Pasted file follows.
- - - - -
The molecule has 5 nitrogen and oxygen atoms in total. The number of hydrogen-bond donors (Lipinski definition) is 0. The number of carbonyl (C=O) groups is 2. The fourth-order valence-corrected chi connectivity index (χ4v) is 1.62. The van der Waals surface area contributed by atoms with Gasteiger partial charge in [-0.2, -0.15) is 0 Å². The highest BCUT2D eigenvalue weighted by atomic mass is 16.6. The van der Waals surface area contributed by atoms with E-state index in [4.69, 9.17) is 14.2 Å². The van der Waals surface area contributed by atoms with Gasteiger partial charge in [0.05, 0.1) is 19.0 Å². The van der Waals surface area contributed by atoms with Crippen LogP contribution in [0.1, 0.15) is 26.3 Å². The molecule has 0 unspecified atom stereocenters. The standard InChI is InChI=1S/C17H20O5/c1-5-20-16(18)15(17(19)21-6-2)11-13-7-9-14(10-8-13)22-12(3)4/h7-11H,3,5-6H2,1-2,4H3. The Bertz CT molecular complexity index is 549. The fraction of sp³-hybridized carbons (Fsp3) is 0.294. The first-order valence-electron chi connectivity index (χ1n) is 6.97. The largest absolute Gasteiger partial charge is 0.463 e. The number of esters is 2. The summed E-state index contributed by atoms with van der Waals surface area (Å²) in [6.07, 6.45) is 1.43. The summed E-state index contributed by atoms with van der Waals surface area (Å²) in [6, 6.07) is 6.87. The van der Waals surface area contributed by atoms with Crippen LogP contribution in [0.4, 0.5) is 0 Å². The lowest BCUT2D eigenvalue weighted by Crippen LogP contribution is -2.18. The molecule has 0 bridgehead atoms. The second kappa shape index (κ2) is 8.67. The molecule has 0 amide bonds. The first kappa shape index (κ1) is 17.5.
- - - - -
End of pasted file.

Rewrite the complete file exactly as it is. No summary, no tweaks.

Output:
The molecule has 5 nitrogen and oxygen atoms in total. The number of hydrogen-bond donors (Lipinski definition) is 0. The number of carbonyl (C=O) groups is 2. The fourth-order valence-corrected chi connectivity index (χ4v) is 1.62. The van der Waals surface area contributed by atoms with Gasteiger partial charge in [-0.2, -0.15) is 0 Å². The highest BCUT2D eigenvalue weighted by atomic mass is 16.6. The van der Waals surface area contributed by atoms with E-state index in [4.69, 9.17) is 14.2 Å². The van der Waals surface area contributed by atoms with Gasteiger partial charge in [0.05, 0.1) is 19.0 Å². The van der Waals surface area contributed by atoms with Crippen LogP contribution in [0.1, 0.15) is 26.3 Å². The molecule has 0 unspecified atom stereocenters. The standard InChI is InChI=1S/C17H20O5/c1-5-20-16(18)15(17(19)21-6-2)11-13-7-9-14(10-8-13)22-12(3)4/h7-11H,3,5-6H2,1-2,4H3. The Bertz CT molecular complexity index is 549. The fraction of sp³-hybridized carbons (Fsp3) is 0.294. The first-order valence-electron chi connectivity index (χ1n) is 6.97. The largest absolute Gasteiger partial charge is 0.463 e. The number of esters is 2. The summed E-state index contributed by atoms with van der Waals surface area (Å²) in [6.07, 6.45) is 1.43. The summed E-state index contributed by atoms with van der Waals surface area (Å²) in [6, 6.07) is 6.87. The van der Waals surface area contributed by atoms with Crippen LogP contribution in [0.4, 0.5) is 0 Å². The lowest BCUT2D eigenvalue weighted by Crippen LogP contribution is -2.18. The molecule has 0 bridgehead atoms. The second kappa shape index (κ2) is 8.67. The molecule has 0 amide bonds. The first kappa shape index (κ1) is 17.5.